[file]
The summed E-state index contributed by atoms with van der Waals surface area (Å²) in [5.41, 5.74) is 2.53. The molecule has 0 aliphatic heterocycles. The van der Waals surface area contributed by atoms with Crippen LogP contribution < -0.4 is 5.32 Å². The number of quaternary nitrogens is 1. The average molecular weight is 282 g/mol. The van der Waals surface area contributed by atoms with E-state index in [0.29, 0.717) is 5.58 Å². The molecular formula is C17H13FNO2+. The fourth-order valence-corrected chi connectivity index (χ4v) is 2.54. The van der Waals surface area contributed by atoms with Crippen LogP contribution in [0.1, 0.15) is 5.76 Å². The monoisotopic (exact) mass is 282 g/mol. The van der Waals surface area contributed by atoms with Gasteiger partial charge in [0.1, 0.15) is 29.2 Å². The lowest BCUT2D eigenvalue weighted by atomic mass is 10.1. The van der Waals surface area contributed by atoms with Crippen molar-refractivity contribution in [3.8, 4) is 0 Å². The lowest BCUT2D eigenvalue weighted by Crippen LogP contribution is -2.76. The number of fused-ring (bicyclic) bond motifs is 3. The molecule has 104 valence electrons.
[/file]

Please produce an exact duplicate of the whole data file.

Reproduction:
The summed E-state index contributed by atoms with van der Waals surface area (Å²) in [5.41, 5.74) is 2.53. The molecule has 0 aliphatic heterocycles. The van der Waals surface area contributed by atoms with Crippen LogP contribution < -0.4 is 5.32 Å². The number of quaternary nitrogens is 1. The average molecular weight is 282 g/mol. The van der Waals surface area contributed by atoms with E-state index in [0.29, 0.717) is 5.58 Å². The molecular formula is C17H13FNO2+. The fourth-order valence-corrected chi connectivity index (χ4v) is 2.54. The van der Waals surface area contributed by atoms with Crippen LogP contribution in [0.1, 0.15) is 5.76 Å². The monoisotopic (exact) mass is 282 g/mol. The van der Waals surface area contributed by atoms with Gasteiger partial charge in [0.1, 0.15) is 29.2 Å². The lowest BCUT2D eigenvalue weighted by atomic mass is 10.1. The van der Waals surface area contributed by atoms with Crippen molar-refractivity contribution in [3.8, 4) is 0 Å². The lowest BCUT2D eigenvalue weighted by Crippen LogP contribution is -2.76. The number of fused-ring (bicyclic) bond motifs is 3. The molecule has 104 valence electrons.